Another factor that may contribute to muscle diversity is the heterogeneity of cell populations within the muscle. Indeed, muscle homeostasis is maintained through the cooperative actions of a variety of cell populations [4]. Among these populations, muscle stem cells, otherwise known as satellite cells [63], are responsible for myofiber growth upon activation and fusion. In addition to satellite cells, other mesenchymal stem cells found within the muscle, such as adult bone marrow derived cells [64], fibroadipogenic progenitors (FAPs) [65], mesoangioblasts [66], pericytes [67], and PW1+ interstitial cells (PICs) [68] can contribute to muscle growth and regeneration. Furthermore, during these processes, the activity of stem cells is supported by various resident and infiltrating immune cells [59,69], which help the fibers to regenerate following acute damage or in preparing the local environment for the growth and deposition of ECM during disease. Indeed, the activity of the immune system is necessary to counteract muscle degeneration in a mouse model of LGMD-R4 [70]. Another important issue to be considered for understanding these interactions in sarcoglycanopathies, as well as in other muscular dystrophies, is the regulation of the migration abilities of the different cell populations which might represent an important modulation factor [71,72].
Previous studies have described the heterogeneity of some stem cell populations, especially satellite cells. The heterogeneity of satellite cells has been described in [73], and is reflected by gene expression profiles or cell surface markers [74,75,76], as well as by their differentiation capabilities [77,78]. Likewise, other interstitial cell populations such as FAPs, isolated in mouse as lin Sca1+, showed different levels of specific markers, such as Vcam1 and Tie2, depending on the context of the damage; acute or chronic injury [79]. Thus, single-cell gene expression profiling of skeletal muscle-derived cells has emerged as a very useful tool [80]. In addition, the work by Giordani and colleagues [81] took advantage of mass cytometry and transcriptomic profiling to reveal understudied muscle cell populations, thereby adding further complexity and highlighting the importance of uncovering new (sub)populations. Similarly, in the context of sarcoglycanopathies, Camps and colleagues [82] used single-cell technology to reveal, once again, an extensive heterogeneity among interstitial muscle cells. In particular, this study reports differences in adipogenic interstitial cells directly related to dystrophic muscles.
These interesting discoveries have raised the question as to whether additional cell subpopulations or different arrays of the already identified cell populations might be involved in muscle diversity and gradient. Indeed, we wonder whether an eventual gradient distribution of these cells may be conditioned by this context. Hence, since not all muscles respond equally to the same mutation, we believe that mouse models of sarcoglycanopathies might represent an extremely important source of different contexts in which to investigate cell population heterogeneity and their network interactions.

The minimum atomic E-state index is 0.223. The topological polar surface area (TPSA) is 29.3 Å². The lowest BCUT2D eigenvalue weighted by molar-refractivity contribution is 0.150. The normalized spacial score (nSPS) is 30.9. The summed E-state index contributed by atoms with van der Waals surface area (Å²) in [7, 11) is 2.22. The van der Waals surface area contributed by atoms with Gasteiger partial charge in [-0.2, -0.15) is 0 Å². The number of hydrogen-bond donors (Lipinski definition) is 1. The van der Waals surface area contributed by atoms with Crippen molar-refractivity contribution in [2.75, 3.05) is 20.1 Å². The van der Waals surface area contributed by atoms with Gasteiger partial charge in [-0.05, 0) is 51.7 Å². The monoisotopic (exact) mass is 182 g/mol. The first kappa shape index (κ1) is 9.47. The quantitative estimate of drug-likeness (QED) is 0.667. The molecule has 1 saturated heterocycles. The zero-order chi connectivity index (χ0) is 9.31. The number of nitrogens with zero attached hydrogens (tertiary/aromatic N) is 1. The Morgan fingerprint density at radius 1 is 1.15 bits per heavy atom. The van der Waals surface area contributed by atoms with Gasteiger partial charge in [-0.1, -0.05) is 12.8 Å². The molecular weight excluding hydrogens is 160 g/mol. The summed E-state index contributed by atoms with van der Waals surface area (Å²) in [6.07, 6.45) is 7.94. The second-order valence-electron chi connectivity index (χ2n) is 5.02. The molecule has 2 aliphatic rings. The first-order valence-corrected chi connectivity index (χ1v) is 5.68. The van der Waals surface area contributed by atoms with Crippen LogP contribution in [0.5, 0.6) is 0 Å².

5. Gradients and Sarcoglycanopathies

Muscles are apparently well-defined structures delimitated by their connective layers. However, due to their heterogeneity, it is likely that they are characterized by a gradient flow rather than as homogeneous single structures. In sarcoglycanopathies, these well-defined structures were clearly described in the work of Tasca and colleagues [21]. They showed unequivocally that muscles behaving totally differently coexist in the same leg compartment. In fact, spared or even hypertrophied muscles such as gracilis, sartorious, and rectus femoris can be observed, in proximity to the degenerating thigh adductors and posterior thigh muscles, which are the most severely affected muscles in these diseases (Figure 1).
Nonetheless, in the same study, considering the whole-body tissue musculature, these diverse muscles that seem to work as delimitated defined structures showed an evident proximo-distal gradient [21], recognized by the gradual change in disease severity from proximal to distal parts. This idea was supported by the observation that the distal leg compartment displays a normal or relatively preserved MRI, whereas the proximal limb muscles show a degenerated pattern. Indeed, this gradient was observed also within the same muscles, such as the quadriceps, where the distal part was spared while the proximal part degenerated.
Interestingly, the idea of a gradient along the musculature becomes more apparent when the body is studied from an architectural and geometrical point of view [60,83,84,85]. Previous studies have demonstrated a proximo-distal gradient in limb muscles as the reflection of the best compromise between energy saving, function, and architecture. Proximal limb muscles, such as the hip extensors, have long, parallel fibers that provide mechanical power, fast contraction, and precise control of joint positions to overcome gravity and move the body’s center of mass during locomotion. On the other hand, muscles with smaller mass, shorter fibers, higher pennation angles, and long compliant tendons are generally located distally within terrestrial limbs [60,83]. The collagen concentration also contributes to the above gradient, since the proximal part of the limbs contains less collagen than the distal [84].